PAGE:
To strangers to American culture, Americans’ smiles can be unnerving. “Is there something on my face?” “Did she know something I missed?” “It’s so inappropriate for him to smile at me.” According to some Russians, for the longest time, American’s smile was a symbol of the evil American capitalism. Non-verbal communication is just as much of a socially constructed phenomenon as verbal communication. Cultural shock is akin to bacteria invading our bodies, annoying, inconvenient, and we just want to find some drugs to zap them away. We rarely see cultural adjustment as a challenge to our emotional well-being.
The second story of the Invisibilia focused on changing one aspect of a national culture, Russian specifically. When McDonald’s opened its first franchise in Moscow January of 1990, it was a huge deal. Not only the symbol of capitalism invading a former communist country, the Russian employees of McDonald’s continued the Big Mac’s culture of smiles in their greetings and services. However, it was the totality of the “customer service,” a la American/Western/Capitalistic ways, that tested the uninitiated and curious Russians. From “Hi, how are you?” “What can I get for you?” to “Is there anything else?” and “Hope to see you soon,” it was the complete opposite of what Russians usually experienced in their own restaurants where servers were surly, rude, slow, very slow, and sometimes downright nasty.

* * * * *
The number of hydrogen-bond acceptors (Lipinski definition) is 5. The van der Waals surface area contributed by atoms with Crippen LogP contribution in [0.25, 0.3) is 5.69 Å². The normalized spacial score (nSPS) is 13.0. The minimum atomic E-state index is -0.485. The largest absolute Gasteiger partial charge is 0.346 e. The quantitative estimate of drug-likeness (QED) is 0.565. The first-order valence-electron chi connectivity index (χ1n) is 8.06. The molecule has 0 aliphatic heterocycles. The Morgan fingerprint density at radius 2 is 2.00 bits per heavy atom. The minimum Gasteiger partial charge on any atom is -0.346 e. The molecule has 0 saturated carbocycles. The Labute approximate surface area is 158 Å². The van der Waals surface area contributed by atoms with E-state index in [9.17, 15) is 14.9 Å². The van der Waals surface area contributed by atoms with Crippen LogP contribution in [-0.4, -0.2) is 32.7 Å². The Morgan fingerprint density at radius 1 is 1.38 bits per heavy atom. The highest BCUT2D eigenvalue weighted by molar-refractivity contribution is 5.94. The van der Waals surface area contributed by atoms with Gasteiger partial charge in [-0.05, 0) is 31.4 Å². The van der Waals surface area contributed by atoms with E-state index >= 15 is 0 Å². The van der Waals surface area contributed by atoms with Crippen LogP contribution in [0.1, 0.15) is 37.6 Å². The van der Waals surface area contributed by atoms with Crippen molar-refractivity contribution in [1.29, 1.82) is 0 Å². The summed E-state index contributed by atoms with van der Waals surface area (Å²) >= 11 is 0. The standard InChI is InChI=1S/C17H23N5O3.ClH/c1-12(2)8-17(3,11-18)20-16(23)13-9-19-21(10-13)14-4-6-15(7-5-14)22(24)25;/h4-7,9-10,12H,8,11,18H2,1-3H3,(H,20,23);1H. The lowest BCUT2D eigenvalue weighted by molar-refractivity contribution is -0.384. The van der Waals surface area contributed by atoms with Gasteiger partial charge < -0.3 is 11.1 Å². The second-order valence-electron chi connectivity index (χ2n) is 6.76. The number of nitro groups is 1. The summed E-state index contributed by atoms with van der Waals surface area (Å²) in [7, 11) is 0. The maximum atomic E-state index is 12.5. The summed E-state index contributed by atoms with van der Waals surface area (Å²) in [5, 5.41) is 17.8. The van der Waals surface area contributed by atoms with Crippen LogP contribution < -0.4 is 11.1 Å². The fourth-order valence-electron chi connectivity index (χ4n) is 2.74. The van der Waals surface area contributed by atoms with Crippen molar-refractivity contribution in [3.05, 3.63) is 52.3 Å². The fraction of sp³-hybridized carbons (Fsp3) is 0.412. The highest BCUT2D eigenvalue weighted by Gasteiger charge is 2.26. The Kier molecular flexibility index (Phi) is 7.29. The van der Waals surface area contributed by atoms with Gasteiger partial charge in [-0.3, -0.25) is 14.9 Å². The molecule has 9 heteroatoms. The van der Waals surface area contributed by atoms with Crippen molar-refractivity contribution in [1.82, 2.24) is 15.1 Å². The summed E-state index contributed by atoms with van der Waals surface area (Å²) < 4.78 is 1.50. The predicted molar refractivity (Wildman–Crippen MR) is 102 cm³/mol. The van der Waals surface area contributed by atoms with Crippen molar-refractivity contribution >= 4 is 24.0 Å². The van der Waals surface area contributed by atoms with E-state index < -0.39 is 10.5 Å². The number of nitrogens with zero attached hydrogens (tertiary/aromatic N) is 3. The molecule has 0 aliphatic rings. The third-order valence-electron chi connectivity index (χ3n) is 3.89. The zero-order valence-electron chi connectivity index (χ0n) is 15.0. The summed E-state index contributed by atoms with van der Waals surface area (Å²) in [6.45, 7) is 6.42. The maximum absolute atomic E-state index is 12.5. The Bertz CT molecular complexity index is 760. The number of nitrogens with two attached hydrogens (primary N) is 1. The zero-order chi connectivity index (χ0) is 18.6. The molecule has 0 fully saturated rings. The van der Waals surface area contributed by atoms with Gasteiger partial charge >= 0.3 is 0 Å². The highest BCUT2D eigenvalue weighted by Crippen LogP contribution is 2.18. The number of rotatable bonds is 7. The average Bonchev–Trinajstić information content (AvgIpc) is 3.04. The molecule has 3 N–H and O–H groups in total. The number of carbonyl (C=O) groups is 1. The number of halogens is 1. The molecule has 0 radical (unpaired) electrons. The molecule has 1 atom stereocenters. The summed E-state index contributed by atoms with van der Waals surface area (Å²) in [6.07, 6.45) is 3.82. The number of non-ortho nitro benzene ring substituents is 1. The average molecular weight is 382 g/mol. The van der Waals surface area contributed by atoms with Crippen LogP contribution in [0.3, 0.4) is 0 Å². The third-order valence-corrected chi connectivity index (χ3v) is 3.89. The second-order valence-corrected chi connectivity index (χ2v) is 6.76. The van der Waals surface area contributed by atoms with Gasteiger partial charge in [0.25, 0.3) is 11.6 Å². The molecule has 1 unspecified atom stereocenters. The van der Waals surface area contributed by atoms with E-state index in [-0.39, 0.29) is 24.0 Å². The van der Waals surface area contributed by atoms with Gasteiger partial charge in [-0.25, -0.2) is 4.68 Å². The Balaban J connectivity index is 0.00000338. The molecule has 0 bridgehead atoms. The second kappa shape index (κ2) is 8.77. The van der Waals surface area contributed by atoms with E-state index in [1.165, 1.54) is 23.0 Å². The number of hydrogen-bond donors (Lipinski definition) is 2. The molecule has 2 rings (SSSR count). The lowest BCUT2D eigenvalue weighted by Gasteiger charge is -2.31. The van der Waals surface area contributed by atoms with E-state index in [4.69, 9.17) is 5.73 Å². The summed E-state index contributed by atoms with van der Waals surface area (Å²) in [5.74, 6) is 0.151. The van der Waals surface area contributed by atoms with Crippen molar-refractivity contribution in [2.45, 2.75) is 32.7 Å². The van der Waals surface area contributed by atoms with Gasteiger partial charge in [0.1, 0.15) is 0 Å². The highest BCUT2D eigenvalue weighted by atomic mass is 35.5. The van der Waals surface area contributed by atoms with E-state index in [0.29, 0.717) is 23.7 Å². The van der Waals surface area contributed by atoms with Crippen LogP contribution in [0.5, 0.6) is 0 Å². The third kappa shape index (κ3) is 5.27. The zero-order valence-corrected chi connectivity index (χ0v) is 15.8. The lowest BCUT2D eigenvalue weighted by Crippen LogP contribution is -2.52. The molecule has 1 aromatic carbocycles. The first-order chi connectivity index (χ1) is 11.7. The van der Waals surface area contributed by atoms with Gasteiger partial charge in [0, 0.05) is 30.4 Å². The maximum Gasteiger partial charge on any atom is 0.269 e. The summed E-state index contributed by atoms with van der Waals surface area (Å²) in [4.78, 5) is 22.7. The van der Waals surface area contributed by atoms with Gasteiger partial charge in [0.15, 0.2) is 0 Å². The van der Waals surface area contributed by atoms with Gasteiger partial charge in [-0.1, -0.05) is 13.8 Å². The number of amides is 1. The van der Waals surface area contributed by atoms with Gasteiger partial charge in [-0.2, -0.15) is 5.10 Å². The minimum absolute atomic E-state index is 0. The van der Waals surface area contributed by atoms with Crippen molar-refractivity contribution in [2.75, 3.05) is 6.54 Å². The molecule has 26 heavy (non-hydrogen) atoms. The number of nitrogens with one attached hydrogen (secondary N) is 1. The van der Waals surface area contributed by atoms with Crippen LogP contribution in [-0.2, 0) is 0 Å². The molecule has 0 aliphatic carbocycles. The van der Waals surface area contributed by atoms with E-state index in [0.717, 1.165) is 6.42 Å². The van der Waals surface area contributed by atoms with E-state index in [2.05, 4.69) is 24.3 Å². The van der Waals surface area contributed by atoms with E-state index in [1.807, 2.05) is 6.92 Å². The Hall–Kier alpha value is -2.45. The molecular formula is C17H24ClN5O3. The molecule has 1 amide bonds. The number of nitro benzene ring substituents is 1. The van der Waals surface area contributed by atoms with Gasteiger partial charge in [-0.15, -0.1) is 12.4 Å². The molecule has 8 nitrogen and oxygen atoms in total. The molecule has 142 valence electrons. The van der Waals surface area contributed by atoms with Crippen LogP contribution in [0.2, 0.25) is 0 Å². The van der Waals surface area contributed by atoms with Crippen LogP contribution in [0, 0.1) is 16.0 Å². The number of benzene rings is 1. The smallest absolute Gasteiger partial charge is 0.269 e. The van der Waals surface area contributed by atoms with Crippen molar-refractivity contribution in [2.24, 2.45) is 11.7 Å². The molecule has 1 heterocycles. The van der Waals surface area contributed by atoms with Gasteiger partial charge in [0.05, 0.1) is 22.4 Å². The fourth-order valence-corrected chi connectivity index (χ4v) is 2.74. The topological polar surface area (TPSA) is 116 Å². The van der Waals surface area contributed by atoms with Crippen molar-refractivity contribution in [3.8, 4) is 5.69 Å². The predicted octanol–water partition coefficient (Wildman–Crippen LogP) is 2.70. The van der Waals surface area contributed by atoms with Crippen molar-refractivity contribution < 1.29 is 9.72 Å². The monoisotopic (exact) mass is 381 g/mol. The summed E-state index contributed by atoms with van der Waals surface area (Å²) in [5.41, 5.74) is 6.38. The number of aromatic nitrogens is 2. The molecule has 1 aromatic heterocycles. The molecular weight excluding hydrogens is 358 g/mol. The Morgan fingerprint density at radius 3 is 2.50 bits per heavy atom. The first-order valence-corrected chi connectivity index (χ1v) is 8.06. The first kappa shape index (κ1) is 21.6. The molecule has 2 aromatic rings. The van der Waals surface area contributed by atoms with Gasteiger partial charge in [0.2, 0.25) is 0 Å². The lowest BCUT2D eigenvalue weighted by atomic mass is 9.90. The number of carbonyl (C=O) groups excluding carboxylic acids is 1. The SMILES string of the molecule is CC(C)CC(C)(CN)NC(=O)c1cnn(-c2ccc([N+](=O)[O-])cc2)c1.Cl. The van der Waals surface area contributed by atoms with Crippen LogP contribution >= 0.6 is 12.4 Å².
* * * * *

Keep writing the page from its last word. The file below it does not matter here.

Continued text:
How did the average Russian customers react to their own fellow countrymens’ Americanized behavior, at least inside McDonald’s? Would they be suspicious of such unwanted friendliness? Not just smiling, but eye contacting and “faked” chumminess? Guess what people of all cultures would prefer? To be treated kindly…with or without smiles. The featured Russian in the radio story, Yuri, considered the question whether Russians going to McDonald’s are for food or emotional culture, and his response was, “I think emotional culture. People – some people liked food – some people were kinda, like, eh, food is OK. But, you know, it’s really a great place to just hang out.” Contrary to American’s perception of the uniformed soulless fast-food corporate culture, Russians saw McDonald’s an “island of light and humanity.” Socially constructed reality!
Such attitudinal change in Yuri and his co-workers took hold of their psyche over time, and some of them began feeling impatient with general Russians’ old ways of taking everything so seriously. In fact, two years after Yuri’s foray into the world of Big Mac, he and his family immigrated into the US, and settled down in Boston. Yuri had a honeymoon period in the States. Then, one day while waiting for bus, a fellow rider struck a conversation with Yuri, and they had a great back-and-forth on some personal stuff. Yuri saw a budding friendship and was delighted. The bus came; his “new friend” boarded after Yuri and sat away from Yuri, like all those talking points had just evaporated into thin air. Yuri concluded, “And I still remember that feeling. I was, like, I thought you were my friend. That’s really strange.”